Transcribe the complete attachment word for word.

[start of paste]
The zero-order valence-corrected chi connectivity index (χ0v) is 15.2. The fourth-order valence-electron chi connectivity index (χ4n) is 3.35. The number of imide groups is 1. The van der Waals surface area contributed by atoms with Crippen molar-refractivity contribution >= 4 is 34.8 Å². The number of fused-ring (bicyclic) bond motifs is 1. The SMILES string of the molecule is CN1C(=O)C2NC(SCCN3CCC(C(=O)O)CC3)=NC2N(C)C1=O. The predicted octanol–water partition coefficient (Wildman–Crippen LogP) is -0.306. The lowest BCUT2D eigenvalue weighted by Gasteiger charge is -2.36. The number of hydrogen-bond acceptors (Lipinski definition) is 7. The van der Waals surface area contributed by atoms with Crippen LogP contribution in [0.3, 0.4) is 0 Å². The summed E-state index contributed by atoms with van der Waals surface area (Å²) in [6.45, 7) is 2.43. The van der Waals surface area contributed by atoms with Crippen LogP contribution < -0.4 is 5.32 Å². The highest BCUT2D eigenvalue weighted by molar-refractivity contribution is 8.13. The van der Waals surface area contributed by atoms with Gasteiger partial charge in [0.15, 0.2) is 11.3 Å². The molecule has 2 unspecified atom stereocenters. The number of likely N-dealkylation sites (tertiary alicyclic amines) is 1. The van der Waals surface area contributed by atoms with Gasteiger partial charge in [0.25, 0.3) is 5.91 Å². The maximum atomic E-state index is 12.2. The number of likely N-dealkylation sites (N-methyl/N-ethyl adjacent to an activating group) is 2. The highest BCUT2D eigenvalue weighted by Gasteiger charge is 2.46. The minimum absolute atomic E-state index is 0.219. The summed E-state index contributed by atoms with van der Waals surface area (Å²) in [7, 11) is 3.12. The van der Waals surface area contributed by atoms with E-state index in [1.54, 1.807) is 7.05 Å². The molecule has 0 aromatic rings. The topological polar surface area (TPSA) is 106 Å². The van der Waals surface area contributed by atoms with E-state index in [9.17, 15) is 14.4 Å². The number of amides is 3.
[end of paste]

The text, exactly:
The zero-order valence-corrected chi connectivity index (χ0v) is 15.2. The fourth-order valence-electron chi connectivity index (χ4n) is 3.35. The number of imide groups is 1. The van der Waals surface area contributed by atoms with Crippen molar-refractivity contribution >= 4 is 34.8 Å². The number of fused-ring (bicyclic) bond motifs is 1. The SMILES string of the molecule is CN1C(=O)C2NC(SCCN3CCC(C(=O)O)CC3)=NC2N(C)C1=O. The predicted octanol–water partition coefficient (Wildman–Crippen LogP) is -0.306. The lowest BCUT2D eigenvalue weighted by Gasteiger charge is -2.36. The number of hydrogen-bond acceptors (Lipinski definition) is 7. The van der Waals surface area contributed by atoms with Crippen LogP contribution in [0.3, 0.4) is 0 Å². The summed E-state index contributed by atoms with van der Waals surface area (Å²) in [6.45, 7) is 2.43. The van der Waals surface area contributed by atoms with Crippen LogP contribution < -0.4 is 5.32 Å². The highest BCUT2D eigenvalue weighted by molar-refractivity contribution is 8.13. The van der Waals surface area contributed by atoms with Gasteiger partial charge in [0.15, 0.2) is 11.3 Å². The molecule has 2 unspecified atom stereocenters. The number of likely N-dealkylation sites (tertiary alicyclic amines) is 1. The van der Waals surface area contributed by atoms with Gasteiger partial charge in [0.25, 0.3) is 5.91 Å². The maximum atomic E-state index is 12.2. The number of likely N-dealkylation sites (N-methyl/N-ethyl adjacent to an activating group) is 2. The highest BCUT2D eigenvalue weighted by Gasteiger charge is 2.46. The minimum absolute atomic E-state index is 0.219. The summed E-state index contributed by atoms with van der Waals surface area (Å²) in [7, 11) is 3.12. The van der Waals surface area contributed by atoms with E-state index in [1.54, 1.807) is 7.05 Å². The molecule has 0 aromatic rings. The topological polar surface area (TPSA) is 106 Å². The van der Waals surface area contributed by atoms with E-state index in [9.17, 15) is 14.4 Å². The number of amides is 3.